Micro study 17 – harmonized guitar, is part of a series – #6stringinspiration – of short and sweet studies that target very specific musical bars or techniques. These are for those who have very little time and want huge gains from tight focused practice ideas.
Micro Study 17 – harmonized guitar
This is post will highlight how to integrate micro study 11, 12 & 13 together to help improve your playing. Specifically with playing in time and understanding how guitars can be harmonized. If you have not seen or played through these micro studies, check out the links below. These three are inspired by a small fragment of Rodrigo’s Concierto Madrigal for two guitars. Check out the awesome video of Duo Tamayo-Montesino playing this battleship live.(15 minutes in is where the inspiration for the idea of this lesson originates.)
Micro Studies for this lesson
Even rhythms with your internal clock
It is a series of ideas ( see above micro studies )b which are uilt off an idea borrowed from Joaquin Rodrigo’s Concierto Madrigal for two guitars. The idea floats down a single string with pull-offs every two beats. Aim for relaxed LH fingers, and do not rush the legato movement. The tone of the pull-off should even with the tone of the first note – the RH pluck. Remember that once you are up to speed you won’t have time to think about each individual finger movement so chunk the material up into beats and shifts.
Make sure your tone is even and that you are not anticipating the notes, or rushing the delivery. Try to cultivate an even sense of time within yourself. This will be practiced against the click, and the other guitar parts. The trick to playing in time is the ability to measure the space between the notes, they generally do not change much – especially if you are playing along to a metronome. The more you practice this skill, the better it will become.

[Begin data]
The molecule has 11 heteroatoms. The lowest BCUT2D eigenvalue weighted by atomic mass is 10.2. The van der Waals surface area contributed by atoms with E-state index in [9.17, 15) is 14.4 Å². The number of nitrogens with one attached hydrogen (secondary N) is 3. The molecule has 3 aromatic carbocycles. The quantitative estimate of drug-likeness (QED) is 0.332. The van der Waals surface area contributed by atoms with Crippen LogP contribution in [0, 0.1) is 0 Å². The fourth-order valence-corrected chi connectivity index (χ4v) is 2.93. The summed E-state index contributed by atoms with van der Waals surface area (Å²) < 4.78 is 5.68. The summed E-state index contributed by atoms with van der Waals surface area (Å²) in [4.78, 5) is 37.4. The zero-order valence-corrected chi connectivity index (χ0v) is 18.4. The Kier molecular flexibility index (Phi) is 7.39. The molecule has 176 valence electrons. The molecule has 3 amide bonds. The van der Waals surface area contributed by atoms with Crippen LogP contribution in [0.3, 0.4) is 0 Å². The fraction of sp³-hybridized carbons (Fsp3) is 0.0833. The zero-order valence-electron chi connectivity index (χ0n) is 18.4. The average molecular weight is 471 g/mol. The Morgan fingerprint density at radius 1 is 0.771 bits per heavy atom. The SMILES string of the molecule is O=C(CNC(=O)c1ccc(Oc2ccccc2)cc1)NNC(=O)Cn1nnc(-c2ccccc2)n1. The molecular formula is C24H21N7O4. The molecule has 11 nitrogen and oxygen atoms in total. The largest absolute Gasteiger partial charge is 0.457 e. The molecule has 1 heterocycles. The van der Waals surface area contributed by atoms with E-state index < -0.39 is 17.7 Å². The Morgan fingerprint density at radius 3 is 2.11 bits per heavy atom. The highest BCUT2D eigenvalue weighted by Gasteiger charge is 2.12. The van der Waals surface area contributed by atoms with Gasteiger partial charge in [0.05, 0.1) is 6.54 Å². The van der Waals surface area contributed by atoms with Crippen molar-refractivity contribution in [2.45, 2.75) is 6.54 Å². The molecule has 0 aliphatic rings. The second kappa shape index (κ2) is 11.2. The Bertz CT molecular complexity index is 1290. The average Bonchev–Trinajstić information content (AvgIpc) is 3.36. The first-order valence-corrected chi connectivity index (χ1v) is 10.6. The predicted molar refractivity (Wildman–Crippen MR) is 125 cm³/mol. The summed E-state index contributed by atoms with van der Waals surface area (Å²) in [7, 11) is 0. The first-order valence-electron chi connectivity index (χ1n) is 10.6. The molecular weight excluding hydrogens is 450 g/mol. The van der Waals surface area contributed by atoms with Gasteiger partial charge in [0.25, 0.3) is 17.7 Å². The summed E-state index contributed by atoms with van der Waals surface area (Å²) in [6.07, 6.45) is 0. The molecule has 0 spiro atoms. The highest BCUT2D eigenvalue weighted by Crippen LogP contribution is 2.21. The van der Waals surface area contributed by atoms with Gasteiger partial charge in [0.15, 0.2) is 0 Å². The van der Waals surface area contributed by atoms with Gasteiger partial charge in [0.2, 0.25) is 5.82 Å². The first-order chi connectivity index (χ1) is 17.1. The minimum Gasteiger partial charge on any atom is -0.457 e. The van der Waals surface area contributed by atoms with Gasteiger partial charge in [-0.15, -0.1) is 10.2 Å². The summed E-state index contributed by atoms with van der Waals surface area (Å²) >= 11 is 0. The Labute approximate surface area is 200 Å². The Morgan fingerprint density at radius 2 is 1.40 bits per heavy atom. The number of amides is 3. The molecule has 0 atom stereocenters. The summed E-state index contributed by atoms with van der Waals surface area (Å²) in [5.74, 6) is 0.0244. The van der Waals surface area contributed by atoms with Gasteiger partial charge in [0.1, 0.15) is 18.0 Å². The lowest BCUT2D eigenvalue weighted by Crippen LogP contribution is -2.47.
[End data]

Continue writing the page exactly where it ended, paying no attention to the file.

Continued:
Check out the this post on timing & the metronome (Micro Study 6). Get playing Samba with a metronome set to the 2 & 4 beats, and this sort of practice will really solidify your internal clock.
Note: This study uses the G major/E minor scale, and therefore 90% of the notes are from the natural scale (there is only 1 sharp F#). This means this is an excellent exercise to help memorize the fretboard, as well as practice legato.
Active listening, as opposed to passive listening, is required here. This means you need to be focused on what the other parts are doing, and being aware of their time. Do they speed up? Do they slow down? Where are they on the beat? Where are they behind the beat? etc. This is active listening, and from it stems the ability to formulate and respond in your own performance. Active listening requires practice. Cultivate active listening everyday, and make it a part of your day. No matter where you are there are sounds, examine them, catalogue them, see if they are rhythmic, why? This then becomes a habit, and one which will inform your your guitar playing. You don’t need to practice music, with your instrument – it is inanimate! Your are the music.
(Passive listening is what other people do when plugging in a pair of head phones and letting the music take them away – no examination or interrogation of the sound at all)
Click the link below if you want to get better and faster with your arpeggios.
Want the Dots?Micro Study 11 12 & 13
Micro Study 17’s Inspiration